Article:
What I mean we see with statistics, for instance, when the judges, when the local football team loses the previous weekend, the judge hands out harsher sentences or when the temperature is warmer that day, they hand out harsher sentences. I actually wrote an article about this in The Atlantic, and I have a Supreme Court judge from Ohio that we’re interviewing next week who reached out to me on LinkedIn and said, Fred, this is my battle. Like I’ve been fighting this. The wrongful convictions that you see in the legal system are out of control. Statistics are telling us how biased judges are. They make decisions based on things that are completely irrelevant, that are not part of the legal system. And so all of this, these are all the problems that no problems with a centralized system. The advantage in theory and it’s a theoretical advantage, but when you see it in practice, it does play out in the real world, is that when you have a situation that emerges that is unforeseen and it’s a little bit more complex, then, you know, Fred hired Mitch and he’s not paying Mitch. And so now we have this issue. It’s a little more complex in that there’s a, there’s an uncertainty involved. The idea is you’re going to have a human being who is a representative of the legal community that is the trustee of certain values, values of integrity, values of honesty, values of, you know, respecting a contract – what that means – and this person is going to look at this situation and when the rules are insufficient to sort of get to an outcome, this individual is going think about it from a holistic human perspective and is going to make a fair and just decision. I am- this is an ideal. It does not always play out that way, it very often does not play out that way because you go in front of a judge. Sometimes they’re exhausted. They’re dealing with 18 cases that day. They’re- right? They’re human factors. But in theory that a centralized system is meant to be the trustee, the fiduciary of certain values. And you want to trust that. But there are, you know, it turns into a monster.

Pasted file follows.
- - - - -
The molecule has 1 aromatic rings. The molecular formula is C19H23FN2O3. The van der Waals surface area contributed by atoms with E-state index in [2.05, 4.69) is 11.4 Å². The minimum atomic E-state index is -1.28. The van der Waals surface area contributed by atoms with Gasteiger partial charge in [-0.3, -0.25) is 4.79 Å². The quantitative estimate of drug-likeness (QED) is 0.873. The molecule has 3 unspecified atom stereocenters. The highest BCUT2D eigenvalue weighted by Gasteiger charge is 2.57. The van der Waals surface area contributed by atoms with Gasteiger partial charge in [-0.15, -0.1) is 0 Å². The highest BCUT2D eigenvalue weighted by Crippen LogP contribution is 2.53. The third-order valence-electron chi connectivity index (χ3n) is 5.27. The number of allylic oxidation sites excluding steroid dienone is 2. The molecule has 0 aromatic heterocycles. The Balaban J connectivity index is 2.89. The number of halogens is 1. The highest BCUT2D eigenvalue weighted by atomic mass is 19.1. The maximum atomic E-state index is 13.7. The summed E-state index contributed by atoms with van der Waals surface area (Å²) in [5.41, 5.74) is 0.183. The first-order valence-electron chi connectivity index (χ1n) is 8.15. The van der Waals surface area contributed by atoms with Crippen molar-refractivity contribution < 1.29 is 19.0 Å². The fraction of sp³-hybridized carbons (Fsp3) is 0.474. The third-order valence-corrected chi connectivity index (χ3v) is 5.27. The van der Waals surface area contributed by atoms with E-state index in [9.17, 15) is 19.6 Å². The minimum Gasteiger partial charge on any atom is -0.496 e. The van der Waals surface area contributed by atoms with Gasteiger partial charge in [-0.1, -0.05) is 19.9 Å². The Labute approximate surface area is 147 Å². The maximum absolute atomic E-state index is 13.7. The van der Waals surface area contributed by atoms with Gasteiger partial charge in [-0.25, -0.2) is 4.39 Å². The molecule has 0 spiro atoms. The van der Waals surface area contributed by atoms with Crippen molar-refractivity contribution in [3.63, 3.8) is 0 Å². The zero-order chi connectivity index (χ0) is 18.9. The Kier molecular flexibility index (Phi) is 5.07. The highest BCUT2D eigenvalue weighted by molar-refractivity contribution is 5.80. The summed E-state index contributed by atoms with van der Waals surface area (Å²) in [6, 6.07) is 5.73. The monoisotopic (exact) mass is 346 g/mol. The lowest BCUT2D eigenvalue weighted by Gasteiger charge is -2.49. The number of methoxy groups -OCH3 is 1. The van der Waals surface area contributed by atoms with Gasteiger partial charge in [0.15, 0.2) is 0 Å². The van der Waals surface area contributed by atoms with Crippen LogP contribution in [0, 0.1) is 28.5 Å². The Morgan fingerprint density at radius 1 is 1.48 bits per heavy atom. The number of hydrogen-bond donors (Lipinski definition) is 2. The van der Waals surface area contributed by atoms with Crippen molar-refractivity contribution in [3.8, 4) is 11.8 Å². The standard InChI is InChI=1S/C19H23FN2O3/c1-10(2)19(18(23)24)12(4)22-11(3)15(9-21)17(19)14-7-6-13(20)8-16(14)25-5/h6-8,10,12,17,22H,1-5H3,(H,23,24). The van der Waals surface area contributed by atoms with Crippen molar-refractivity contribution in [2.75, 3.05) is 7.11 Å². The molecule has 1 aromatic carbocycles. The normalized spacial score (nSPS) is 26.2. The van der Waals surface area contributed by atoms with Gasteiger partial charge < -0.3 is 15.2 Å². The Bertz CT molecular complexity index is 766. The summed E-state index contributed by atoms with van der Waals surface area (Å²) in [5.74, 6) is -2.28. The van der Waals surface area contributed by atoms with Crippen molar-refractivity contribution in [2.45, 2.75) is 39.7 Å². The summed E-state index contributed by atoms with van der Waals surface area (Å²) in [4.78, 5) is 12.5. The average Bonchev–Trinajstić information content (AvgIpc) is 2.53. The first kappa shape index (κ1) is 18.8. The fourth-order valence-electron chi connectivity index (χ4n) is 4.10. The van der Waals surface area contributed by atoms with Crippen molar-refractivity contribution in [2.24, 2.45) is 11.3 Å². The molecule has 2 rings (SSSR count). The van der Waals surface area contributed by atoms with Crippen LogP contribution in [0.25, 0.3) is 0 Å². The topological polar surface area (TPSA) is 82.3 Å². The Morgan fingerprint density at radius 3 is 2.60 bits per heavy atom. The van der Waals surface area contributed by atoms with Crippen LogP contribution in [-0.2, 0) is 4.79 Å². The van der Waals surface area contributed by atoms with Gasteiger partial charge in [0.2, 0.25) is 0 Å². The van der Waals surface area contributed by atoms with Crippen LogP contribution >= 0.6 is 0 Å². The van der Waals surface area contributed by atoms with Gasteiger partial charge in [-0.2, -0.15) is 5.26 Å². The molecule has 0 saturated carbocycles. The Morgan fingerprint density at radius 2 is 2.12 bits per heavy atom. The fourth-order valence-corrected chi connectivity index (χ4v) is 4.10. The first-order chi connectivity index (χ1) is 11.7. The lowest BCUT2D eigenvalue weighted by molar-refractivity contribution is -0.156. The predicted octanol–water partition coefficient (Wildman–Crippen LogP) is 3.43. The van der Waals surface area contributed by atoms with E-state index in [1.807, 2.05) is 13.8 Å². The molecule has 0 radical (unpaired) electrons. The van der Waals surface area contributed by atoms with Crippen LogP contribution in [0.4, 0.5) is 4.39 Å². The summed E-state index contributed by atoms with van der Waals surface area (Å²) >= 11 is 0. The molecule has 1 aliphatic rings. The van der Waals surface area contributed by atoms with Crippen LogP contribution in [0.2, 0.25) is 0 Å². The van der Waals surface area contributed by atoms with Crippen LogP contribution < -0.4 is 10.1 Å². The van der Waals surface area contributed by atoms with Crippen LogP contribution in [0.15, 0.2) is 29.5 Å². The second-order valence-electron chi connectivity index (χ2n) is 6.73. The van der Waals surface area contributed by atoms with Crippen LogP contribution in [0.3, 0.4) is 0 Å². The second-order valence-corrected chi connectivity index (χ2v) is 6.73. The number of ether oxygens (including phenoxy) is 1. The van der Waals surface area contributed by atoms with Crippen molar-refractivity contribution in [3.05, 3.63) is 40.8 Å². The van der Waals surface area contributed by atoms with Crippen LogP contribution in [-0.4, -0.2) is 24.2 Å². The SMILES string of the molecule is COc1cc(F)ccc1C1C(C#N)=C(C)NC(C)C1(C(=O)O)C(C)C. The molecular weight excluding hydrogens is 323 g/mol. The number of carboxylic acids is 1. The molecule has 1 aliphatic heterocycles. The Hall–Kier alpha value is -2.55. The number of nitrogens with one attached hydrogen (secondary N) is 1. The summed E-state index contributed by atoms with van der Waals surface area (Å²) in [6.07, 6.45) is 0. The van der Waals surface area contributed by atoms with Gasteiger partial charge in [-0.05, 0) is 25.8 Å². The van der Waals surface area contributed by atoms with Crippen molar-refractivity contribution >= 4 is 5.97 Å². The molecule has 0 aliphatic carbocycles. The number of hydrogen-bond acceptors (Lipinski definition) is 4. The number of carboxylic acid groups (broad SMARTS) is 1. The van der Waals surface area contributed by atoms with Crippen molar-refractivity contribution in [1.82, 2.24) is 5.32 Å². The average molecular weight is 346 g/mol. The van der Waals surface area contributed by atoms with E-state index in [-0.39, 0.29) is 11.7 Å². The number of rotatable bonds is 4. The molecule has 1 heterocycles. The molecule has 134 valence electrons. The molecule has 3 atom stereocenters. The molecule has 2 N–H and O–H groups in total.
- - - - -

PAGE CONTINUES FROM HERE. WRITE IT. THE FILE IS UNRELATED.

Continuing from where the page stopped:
Chapter 5 – Humanoid Technology

 

MITCH

Look, you graduate top of your class, you build a very successful practice. And in all of this last week, you became a junkie. So all the things you’re talking about go by the wayside because every decision you’re making now isn’t focused 100% the way it was 24 hours before. Think about what we’re talking about. It was like, AI, AI in diagnosing things like cancer. What we’re seeing is that when we feed this information into these large language models or some type of technology that’s looking at much larger data sets that can scan it in a way which a human being can’t, we’re seeing results. Should we have perhaps somebody, maybe an individual, maybe a panel, maybe another form of A.I. on top of that, reviewing it to get it closer to be a 100% certainty or whatever it might be. I’m just saying that I believe the day and age in which you went to a store, bought a magazine, and then had things like a Twitter feed in relation to that type of content has to be coming for everybody’s work. So the individual sitting behind a desk thinking and working to the best benefit of their knowledge and their skill is probably going to be a multiple less in a world where these large language models or A.I. modeling can actually not only replicate you and how you judge or make your calls, but also take that into consideration from thousands of other people in your profession. I just don’t want to dismiss that. I don’t want to be the person sitting across from you saying, yes, it can do this, but it can never do that. I have just seen enough in my short lifetime to see, any time that’s been said, to be completely false. And the reason is I don’t look at it as an absolutist. I don’t go it’s either this or that.